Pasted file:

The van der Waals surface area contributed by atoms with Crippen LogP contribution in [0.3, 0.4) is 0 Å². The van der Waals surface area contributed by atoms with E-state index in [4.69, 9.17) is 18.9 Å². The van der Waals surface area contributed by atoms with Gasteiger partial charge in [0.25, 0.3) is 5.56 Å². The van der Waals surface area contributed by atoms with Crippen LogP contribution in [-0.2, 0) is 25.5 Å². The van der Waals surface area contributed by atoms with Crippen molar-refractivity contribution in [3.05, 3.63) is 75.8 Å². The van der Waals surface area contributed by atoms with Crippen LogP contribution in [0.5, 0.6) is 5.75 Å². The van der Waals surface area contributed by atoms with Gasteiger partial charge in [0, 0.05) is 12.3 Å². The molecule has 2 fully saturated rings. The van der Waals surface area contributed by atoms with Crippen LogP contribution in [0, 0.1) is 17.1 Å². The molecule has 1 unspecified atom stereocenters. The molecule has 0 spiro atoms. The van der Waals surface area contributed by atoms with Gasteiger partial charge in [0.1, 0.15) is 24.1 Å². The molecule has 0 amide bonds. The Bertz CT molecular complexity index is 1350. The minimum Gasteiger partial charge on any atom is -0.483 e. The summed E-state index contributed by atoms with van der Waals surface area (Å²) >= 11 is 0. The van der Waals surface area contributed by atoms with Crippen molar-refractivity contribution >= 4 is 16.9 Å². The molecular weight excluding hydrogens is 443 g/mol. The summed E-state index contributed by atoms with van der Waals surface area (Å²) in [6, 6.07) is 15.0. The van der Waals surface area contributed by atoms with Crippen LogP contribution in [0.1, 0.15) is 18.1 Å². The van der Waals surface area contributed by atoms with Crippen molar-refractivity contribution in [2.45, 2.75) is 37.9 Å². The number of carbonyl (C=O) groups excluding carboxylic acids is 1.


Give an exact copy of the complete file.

The van der Waals surface area contributed by atoms with Crippen LogP contribution in [0.3, 0.4) is 0 Å². The van der Waals surface area contributed by atoms with E-state index in [4.69, 9.17) is 18.9 Å². The van der Waals surface area contributed by atoms with Gasteiger partial charge in [0.25, 0.3) is 5.56 Å². The van der Waals surface area contributed by atoms with Crippen LogP contribution in [-0.2, 0) is 25.5 Å². The van der Waals surface area contributed by atoms with Crippen molar-refractivity contribution in [3.05, 3.63) is 75.8 Å². The van der Waals surface area contributed by atoms with Crippen LogP contribution in [0.5, 0.6) is 5.75 Å². The van der Waals surface area contributed by atoms with Gasteiger partial charge in [0, 0.05) is 12.3 Å². The molecule has 2 fully saturated rings. The van der Waals surface area contributed by atoms with Crippen LogP contribution in [0, 0.1) is 17.1 Å². The molecule has 1 unspecified atom stereocenters. The molecule has 0 spiro atoms. The van der Waals surface area contributed by atoms with Gasteiger partial charge in [0.1, 0.15) is 24.1 Å². The molecule has 0 amide bonds. The Bertz CT molecular complexity index is 1350. The minimum Gasteiger partial charge on any atom is -0.483 e. The summed E-state index contributed by atoms with van der Waals surface area (Å²) >= 11 is 0. The van der Waals surface area contributed by atoms with Crippen molar-refractivity contribution >= 4 is 16.9 Å². The molecular weight excluding hydrogens is 443 g/mol. The summed E-state index contributed by atoms with van der Waals surface area (Å²) in [6, 6.07) is 15.0. The van der Waals surface area contributed by atoms with Crippen LogP contribution in [0.1, 0.15) is 18.1 Å². The van der Waals surface area contributed by atoms with Crippen molar-refractivity contribution in [2.45, 2.75) is 37.9 Å². The number of carbonyl (C=O) groups excluding carboxylic acids is 1.